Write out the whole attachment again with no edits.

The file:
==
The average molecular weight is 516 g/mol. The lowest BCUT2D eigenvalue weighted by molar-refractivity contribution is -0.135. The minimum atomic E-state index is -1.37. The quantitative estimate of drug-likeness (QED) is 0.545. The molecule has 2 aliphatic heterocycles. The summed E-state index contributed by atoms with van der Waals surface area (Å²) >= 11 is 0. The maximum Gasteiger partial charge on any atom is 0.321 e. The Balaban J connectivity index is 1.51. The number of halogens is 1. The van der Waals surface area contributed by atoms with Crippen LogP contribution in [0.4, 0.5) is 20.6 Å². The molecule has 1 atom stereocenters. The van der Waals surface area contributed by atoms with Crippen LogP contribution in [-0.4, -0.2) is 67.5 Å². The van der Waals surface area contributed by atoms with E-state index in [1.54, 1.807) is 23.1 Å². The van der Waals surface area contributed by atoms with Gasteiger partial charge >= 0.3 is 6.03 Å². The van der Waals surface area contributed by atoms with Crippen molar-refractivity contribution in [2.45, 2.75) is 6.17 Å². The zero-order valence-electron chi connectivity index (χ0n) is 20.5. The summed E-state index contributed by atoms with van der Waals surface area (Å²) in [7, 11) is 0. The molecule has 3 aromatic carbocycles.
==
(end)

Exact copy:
The average molecular weight is 516 g/mol. The lowest BCUT2D eigenvalue weighted by molar-refractivity contribution is -0.135. The minimum atomic E-state index is -1.37. The quantitative estimate of drug-likeness (QED) is 0.545. The molecule has 2 aliphatic heterocycles. The summed E-state index contributed by atoms with van der Waals surface area (Å²) >= 11 is 0. The maximum Gasteiger partial charge on any atom is 0.321 e. The Balaban J connectivity index is 1.51. The number of halogens is 1. The van der Waals surface area contributed by atoms with Crippen LogP contribution in [0.4, 0.5) is 20.6 Å². The molecule has 1 atom stereocenters. The van der Waals surface area contributed by atoms with Crippen LogP contribution in [-0.4, -0.2) is 67.5 Å². The van der Waals surface area contributed by atoms with E-state index in [1.54, 1.807) is 23.1 Å². The van der Waals surface area contributed by atoms with Gasteiger partial charge >= 0.3 is 6.03 Å². The van der Waals surface area contributed by atoms with Crippen molar-refractivity contribution in [2.45, 2.75) is 6.17 Å². The zero-order valence-electron chi connectivity index (χ0n) is 20.5. The summed E-state index contributed by atoms with van der Waals surface area (Å²) in [7, 11) is 0. The molecule has 3 aromatic carbocycles.